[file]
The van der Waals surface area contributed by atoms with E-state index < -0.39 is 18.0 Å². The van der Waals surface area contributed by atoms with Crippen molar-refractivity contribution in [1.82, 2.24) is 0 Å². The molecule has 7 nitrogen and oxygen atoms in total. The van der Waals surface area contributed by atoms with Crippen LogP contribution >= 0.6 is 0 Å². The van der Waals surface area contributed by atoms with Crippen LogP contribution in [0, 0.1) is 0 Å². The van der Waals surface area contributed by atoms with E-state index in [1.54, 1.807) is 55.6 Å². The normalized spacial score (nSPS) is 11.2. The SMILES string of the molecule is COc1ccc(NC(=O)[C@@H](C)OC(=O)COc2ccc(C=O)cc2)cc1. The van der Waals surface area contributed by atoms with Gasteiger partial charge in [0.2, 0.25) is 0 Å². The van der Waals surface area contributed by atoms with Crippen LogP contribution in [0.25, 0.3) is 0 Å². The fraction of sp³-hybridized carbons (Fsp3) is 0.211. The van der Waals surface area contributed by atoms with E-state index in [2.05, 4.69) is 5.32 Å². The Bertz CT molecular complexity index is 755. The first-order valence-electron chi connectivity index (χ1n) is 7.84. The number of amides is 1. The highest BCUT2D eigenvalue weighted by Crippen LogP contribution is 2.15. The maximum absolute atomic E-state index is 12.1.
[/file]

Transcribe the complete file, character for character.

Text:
The van der Waals surface area contributed by atoms with E-state index < -0.39 is 18.0 Å². The van der Waals surface area contributed by atoms with Crippen molar-refractivity contribution in [1.82, 2.24) is 0 Å². The molecule has 7 nitrogen and oxygen atoms in total. The van der Waals surface area contributed by atoms with Crippen LogP contribution >= 0.6 is 0 Å². The van der Waals surface area contributed by atoms with Crippen LogP contribution in [0, 0.1) is 0 Å². The van der Waals surface area contributed by atoms with E-state index in [1.54, 1.807) is 55.6 Å². The normalized spacial score (nSPS) is 11.2. The SMILES string of the molecule is COc1ccc(NC(=O)[C@@H](C)OC(=O)COc2ccc(C=O)cc2)cc1. The van der Waals surface area contributed by atoms with Gasteiger partial charge in [0.2, 0.25) is 0 Å². The van der Waals surface area contributed by atoms with Crippen LogP contribution in [0.25, 0.3) is 0 Å². The fraction of sp³-hybridized carbons (Fsp3) is 0.211. The van der Waals surface area contributed by atoms with E-state index in [2.05, 4.69) is 5.32 Å². The Bertz CT molecular complexity index is 755. The first-order valence-electron chi connectivity index (χ1n) is 7.84. The number of amides is 1. The highest BCUT2D eigenvalue weighted by Crippen LogP contribution is 2.15. The maximum absolute atomic E-state index is 12.1.